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All content © 2002-2005 Anne Zook

May 14, 2004
Just For The Record

Here and there I've read complaints about how the Blogging Left is ignoring the Nick Berg murder.

That's not true. We're not reacting en masse, no. We're not a gang of freepers or it's in today's talking points, okay?

Many of us have good reasons for how we're individually handling the story.

Some of us are discussing it frequently.

Some of us are searching for someone to blame.

Those of us headed for Iraq have personal concerns.

Some of us are focusing on our core beliefs.

Me, I have two thoughts.

First, I have finally learned to wait for the entire story before I jump up and start screaming. I've learned, over the last few years, that much appears in the first 4-5 days after a major story appears and sometimes those facts change the story.

Second, I don't really feel anything about it at the moment. There comes a point when your brain refuses to accept any more. On the heels of the constant stream of stories and images about the murders, rapes, and tortures in Abu Ghraib, I haven't been able to muster a fresh crop out outrage for this additional murder.

It's not that I don't care. It's just that people have been dying in Iraq for a year. USofA soldiers have been dying. Other soldiers have been dying. Aid workers, civilians, and children have been dying. A lot of people have died over the last year.

He was an adult who made an adult choice. Nick Berg knew he was going into a war zone.

I can't find it in myself to regret his death incredibly more than I regret the deaths of the hundreds of Iraqi children, killed, maimed, or wounded by our troops when we dropped a war zone on top of them.

The fact that Berg was "an American" doesn't make his death a worse crime. The fact that many seem to think his death is a worse crime than, for instance, the murder of helpless prisoners in Abu Ghraib suggests to me that in spite of fine words about equality and freedom, many are failing to understand that being in custody doesn't prove guilt.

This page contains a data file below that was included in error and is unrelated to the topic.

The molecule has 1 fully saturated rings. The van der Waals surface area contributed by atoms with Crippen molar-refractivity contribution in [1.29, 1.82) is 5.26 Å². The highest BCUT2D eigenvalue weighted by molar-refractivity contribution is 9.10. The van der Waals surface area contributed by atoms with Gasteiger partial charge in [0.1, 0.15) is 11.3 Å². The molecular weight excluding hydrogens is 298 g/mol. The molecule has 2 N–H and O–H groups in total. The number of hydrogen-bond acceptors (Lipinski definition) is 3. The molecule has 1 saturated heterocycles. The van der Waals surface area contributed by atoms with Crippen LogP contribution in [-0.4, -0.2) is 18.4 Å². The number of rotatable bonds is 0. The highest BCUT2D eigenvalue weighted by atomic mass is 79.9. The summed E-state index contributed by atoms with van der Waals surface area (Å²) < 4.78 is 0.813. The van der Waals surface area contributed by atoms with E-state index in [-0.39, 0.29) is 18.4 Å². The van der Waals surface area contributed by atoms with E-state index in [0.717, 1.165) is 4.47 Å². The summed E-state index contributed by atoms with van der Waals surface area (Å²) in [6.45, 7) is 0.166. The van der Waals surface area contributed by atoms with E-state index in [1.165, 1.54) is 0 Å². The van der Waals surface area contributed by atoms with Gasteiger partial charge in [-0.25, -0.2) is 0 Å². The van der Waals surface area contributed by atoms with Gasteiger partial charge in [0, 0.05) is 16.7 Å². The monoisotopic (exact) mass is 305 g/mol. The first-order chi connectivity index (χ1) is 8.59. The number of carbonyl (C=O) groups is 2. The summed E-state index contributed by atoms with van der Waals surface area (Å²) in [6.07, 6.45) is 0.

It doesn't mean we haven't rounded up and imprisoned innocent bystanders. It doesn't mean that when these men (and women) stand, bound, possibly blindfolded, and helpless in front of USofA soldiers, they aren't terrified and afraid of dying.

Yes, it's wrong to kidnap someone and then murder them. But it's no more wrong for "them" to have done it to Nick Berg than it was for "us" to have done it to Iraqis. It's the same crime. Don't you see that?

The people of Iraq didn't invite us in. They do not accept the right of a foreign government to come into their country and dictate to them. Many of the people we rounded up were dragged from their homes, sometimes in the middle of the night. They weren't committing crimes. Some of them were only guilty of Sleeping While Iraqi.

We imprisoned them. We humiliated them. We tortured them. We killed some of them. There is little or no difference, in my eyes, between them and Nick Berg. It's all an outrage. It's all a crime.

But, no…let's not think like that. We're making "war on terror." Let's feed the hatred.

Posted by AnneZook at 10:18 AM


Comments

I think you put it well about Nick Berg. He was an adult who made an adult choice, rather like Robert Capra, or any other journalist or worker who goes into a war zone by choice. It's terrible, but there is still the element of non-forced choice, as opposed to those rounded up and tortured by our government, who have no choice.

Posted by: Lawrence Krubner at May 15, 2004 10:29 PM

You put a lot of my thoughts and feelings about Nick Berg and Abu Ghraib into words far better than I could have. I meant to comment on that earlier, but neglected to until now. Wonderful post.

Posted by: Amy at May 18, 2004 05:50 PM